Met Guild to Honor Licia Albanese & Carlo Bergonzi in 'INCOMPARABLE' in 2015
Summer saw the passing of two of opera's most iconic figures: Licia Albanese, at the age of 105, and Carlo Bergonzi, at 90. They performed together at the Met only five times, but whenever and wherever they sang, the two were both "incomparable" (Chicago Tribune*); fittingly, the next in the Metropolitan Opera Guild's series of tributes to legendary singers is "INCOMPARABLE: A Celebration of Licia Albanese and Carlo Bergonzi." Hosted by Opera News Award-winning soprano Patricia Racette, this special event will take place at New York City's Gerald W. Lynch Theater at John Jay College on Friday, March 13, at 7:30pm. The speakers will include Martina Arroyo, Rosalind Elias, Marilyn Horne, Sherrill Milnes, Renata Scotto and George Shirley, and the evening will feature a vocal tribute from Vittorio Grigolo, the Italian tenor likened by Gramophone magazine to a "young Bergonzi." In addition, there will be screenings of new video biographies of both singers, as well as rare video footage of some of their memorable performances, and spoken reminiscences from their colleagues and friends. Proceeds from the event will benefit the Guild's education programs.
Licia Albanese died on August 15 of this year, just weeks after her 105th birthday. With a rare gift for projecting the pathos of Puccini and Verdi's lyric heroines, the Italian-American soprano became all but synonymous with the old Metropolitan Opera, where between 1940 and 1966 she gave more than 400 performances. For her house debut, she headlined Madama Butterfly, a role she would sing more than 300 times in the course of her career. Other signature roles included the title characters of Tosca and La Bohème, Liù in Turandot, Nedda in Pagliacci and Violetta in La Traviata, which she sang a full 87 times at the Met, a company record to this day. She also appeared at La Scala and Covent Garden and was a mainstay at the San Francisco Opera, where she sang for many years. After retiring from the opera stage, Albanese turned her focus to stage direction and teaching, and in 1974 she founded the Licia Albanese-Puccini Foundation to support young singers; winners of the Foundation's annual competition include Angela Meade, Latonia Moore, Sasha Cooke, Stephen Costello, and Matthew Polenzani. Albanese's contribution to American opera was recognized with a National Medal of Arts, awarded to her by President Clinton in 1995.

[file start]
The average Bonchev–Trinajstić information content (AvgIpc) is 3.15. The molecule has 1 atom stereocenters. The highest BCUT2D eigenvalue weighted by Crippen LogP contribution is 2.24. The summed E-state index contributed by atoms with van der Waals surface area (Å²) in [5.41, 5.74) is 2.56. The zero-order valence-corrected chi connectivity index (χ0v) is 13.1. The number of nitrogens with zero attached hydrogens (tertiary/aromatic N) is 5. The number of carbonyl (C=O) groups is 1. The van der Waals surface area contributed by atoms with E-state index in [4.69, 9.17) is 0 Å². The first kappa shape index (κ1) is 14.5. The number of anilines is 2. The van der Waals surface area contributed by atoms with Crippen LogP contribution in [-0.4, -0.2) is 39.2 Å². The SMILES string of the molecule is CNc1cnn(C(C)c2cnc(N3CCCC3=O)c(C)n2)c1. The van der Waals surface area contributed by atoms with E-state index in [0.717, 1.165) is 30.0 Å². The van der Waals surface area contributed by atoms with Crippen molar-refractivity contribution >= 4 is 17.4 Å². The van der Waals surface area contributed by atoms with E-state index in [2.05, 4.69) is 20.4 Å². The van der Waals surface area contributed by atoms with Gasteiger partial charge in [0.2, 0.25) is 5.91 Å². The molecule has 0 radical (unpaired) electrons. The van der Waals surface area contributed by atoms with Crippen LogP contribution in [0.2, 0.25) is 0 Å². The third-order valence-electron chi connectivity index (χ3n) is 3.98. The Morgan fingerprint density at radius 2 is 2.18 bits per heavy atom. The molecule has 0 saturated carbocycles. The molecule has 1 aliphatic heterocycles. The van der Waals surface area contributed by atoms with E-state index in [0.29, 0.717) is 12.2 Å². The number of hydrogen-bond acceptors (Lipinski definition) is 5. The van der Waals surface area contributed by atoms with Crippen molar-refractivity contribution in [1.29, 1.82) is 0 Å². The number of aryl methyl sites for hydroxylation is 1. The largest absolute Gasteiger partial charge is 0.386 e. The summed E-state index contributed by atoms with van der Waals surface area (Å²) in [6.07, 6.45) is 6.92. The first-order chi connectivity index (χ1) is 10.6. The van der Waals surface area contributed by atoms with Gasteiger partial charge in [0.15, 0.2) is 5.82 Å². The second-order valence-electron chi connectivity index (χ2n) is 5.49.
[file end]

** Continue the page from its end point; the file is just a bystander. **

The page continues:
Blessed with a golden voice, impeccable phrasing, and effortless projection, there was, as The Guardian observed after his death in July, "no finer interpreter of Donizetti's, Verdi's and Puccini's tenor roles throughout his long career than Carlo Bergonzi." After spending the final two years of the Second World War in a German prison camp, the singer gave his first performances - initially as a baritone - in his native Italy, before making his U.S. debut in Chicago in 1955. His Met debut followed a year later, and over the next three decades he would give more than 300 performances at the New York house. First and foremost a Verdi specialist, his most famous parts included Radamès in Aida, Riccardo in Un Ballo in Maschera, and Manrico in Il Trovatore, as well as Cavaradossi in Tosca, Pinkerton in Madama Butterfly, Rodolfo in La Bohème, and Nemorino in L'Elisir d'Amore. Beyond the Met, he sang in San Francisco, Dallas, and other U.S. cities, as well as at La Scala and Covent Garden, where he proved a great favorite. Bergonzi was honored with Gramophone's Lifetime Achievement Award in 2000, and his extensive discography - highlighted by an exemplary Verdi aria compilation for Phillips - serves as a lasting memorial of his art.
The Metropolitan Opera Guild paid similar tribute to a legendary singer of the past in September 2013, with "Risë: A Celebration of Risë Stevens," and last month brought the Guild's 80thAnnual Luncheon, which saluted the inimitable Jessye Norman with "Brava, Jessye!" Highlighted by spoken tributes from Toni Morrison and Anna Deavere Smith, the star-studded event also prompted the guest of honor to visit the studios of NPR, where she shared reminiscences and favorite recordings with Tom Huizenga on Deceptive Cadence.